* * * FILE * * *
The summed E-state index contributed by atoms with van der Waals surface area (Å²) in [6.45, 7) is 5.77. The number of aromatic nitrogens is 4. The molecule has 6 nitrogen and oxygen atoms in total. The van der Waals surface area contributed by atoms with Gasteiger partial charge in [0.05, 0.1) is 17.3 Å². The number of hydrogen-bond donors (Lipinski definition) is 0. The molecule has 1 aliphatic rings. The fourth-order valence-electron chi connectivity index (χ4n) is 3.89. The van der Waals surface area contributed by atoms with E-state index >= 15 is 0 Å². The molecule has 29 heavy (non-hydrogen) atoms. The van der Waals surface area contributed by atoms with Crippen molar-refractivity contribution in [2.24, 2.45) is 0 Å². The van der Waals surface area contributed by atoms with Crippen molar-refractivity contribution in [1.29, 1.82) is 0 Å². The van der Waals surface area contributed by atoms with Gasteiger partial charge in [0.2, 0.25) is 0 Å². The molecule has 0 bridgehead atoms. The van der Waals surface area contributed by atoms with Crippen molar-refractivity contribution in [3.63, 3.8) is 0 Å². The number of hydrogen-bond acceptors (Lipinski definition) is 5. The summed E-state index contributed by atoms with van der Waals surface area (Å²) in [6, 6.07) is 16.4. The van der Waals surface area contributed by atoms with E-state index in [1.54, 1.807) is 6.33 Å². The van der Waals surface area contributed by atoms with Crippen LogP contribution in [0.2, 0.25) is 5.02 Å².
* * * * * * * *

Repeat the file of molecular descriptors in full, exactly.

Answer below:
The summed E-state index contributed by atoms with van der Waals surface area (Å²) in [6.45, 7) is 5.77. The number of aromatic nitrogens is 4. The molecule has 6 nitrogen and oxygen atoms in total. The van der Waals surface area contributed by atoms with Gasteiger partial charge in [0.05, 0.1) is 17.3 Å². The number of hydrogen-bond donors (Lipinski definition) is 0. The molecule has 1 aliphatic rings. The fourth-order valence-electron chi connectivity index (χ4n) is 3.89. The van der Waals surface area contributed by atoms with E-state index >= 15 is 0 Å². The molecule has 29 heavy (non-hydrogen) atoms. The van der Waals surface area contributed by atoms with Crippen molar-refractivity contribution in [2.24, 2.45) is 0 Å². The van der Waals surface area contributed by atoms with Crippen molar-refractivity contribution in [1.29, 1.82) is 0 Å². The van der Waals surface area contributed by atoms with Gasteiger partial charge in [0.2, 0.25) is 0 Å². The molecule has 0 bridgehead atoms. The van der Waals surface area contributed by atoms with Crippen molar-refractivity contribution in [3.63, 3.8) is 0 Å². The number of hydrogen-bond acceptors (Lipinski definition) is 5. The summed E-state index contributed by atoms with van der Waals surface area (Å²) in [6, 6.07) is 16.4. The van der Waals surface area contributed by atoms with E-state index in [1.54, 1.807) is 6.33 Å². The van der Waals surface area contributed by atoms with Crippen LogP contribution in [0.2, 0.25) is 5.02 Å².